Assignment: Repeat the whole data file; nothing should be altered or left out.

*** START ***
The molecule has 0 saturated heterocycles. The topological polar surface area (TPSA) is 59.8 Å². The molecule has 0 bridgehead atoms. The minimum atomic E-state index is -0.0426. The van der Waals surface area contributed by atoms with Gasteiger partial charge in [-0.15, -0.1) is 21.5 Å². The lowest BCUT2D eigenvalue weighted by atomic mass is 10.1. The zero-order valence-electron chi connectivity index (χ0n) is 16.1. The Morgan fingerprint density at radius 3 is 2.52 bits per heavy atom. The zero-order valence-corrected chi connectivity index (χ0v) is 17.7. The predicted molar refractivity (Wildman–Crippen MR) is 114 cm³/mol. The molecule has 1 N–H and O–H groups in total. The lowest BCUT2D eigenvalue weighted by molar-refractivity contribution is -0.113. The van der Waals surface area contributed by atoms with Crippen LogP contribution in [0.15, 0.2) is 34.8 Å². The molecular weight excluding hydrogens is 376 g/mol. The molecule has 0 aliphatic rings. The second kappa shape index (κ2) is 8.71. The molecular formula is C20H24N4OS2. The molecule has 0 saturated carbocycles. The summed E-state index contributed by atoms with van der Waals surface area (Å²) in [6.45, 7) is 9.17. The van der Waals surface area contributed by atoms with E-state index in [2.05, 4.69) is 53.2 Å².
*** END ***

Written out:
The molecule has 0 saturated heterocycles. The topological polar surface area (TPSA) is 59.8 Å². The molecule has 0 bridgehead atoms. The minimum atomic E-state index is -0.0426. The van der Waals surface area contributed by atoms with Gasteiger partial charge in [-0.15, -0.1) is 21.5 Å². The lowest BCUT2D eigenvalue weighted by atomic mass is 10.1. The zero-order valence-electron chi connectivity index (χ0n) is 16.1. The Morgan fingerprint density at radius 3 is 2.52 bits per heavy atom. The zero-order valence-corrected chi connectivity index (χ0v) is 17.7. The predicted molar refractivity (Wildman–Crippen MR) is 114 cm³/mol. The molecule has 1 N–H and O–H groups in total. The lowest BCUT2D eigenvalue weighted by molar-refractivity contribution is -0.113. The van der Waals surface area contributed by atoms with Crippen LogP contribution in [0.15, 0.2) is 34.8 Å². The molecular weight excluding hydrogens is 376 g/mol. The molecule has 0 aliphatic rings. The second kappa shape index (κ2) is 8.71. The molecular formula is C20H24N4OS2. The molecule has 0 saturated carbocycles. The summed E-state index contributed by atoms with van der Waals surface area (Å²) in [6.45, 7) is 9.17. The van der Waals surface area contributed by atoms with E-state index in [2.05, 4.69) is 53.2 Å².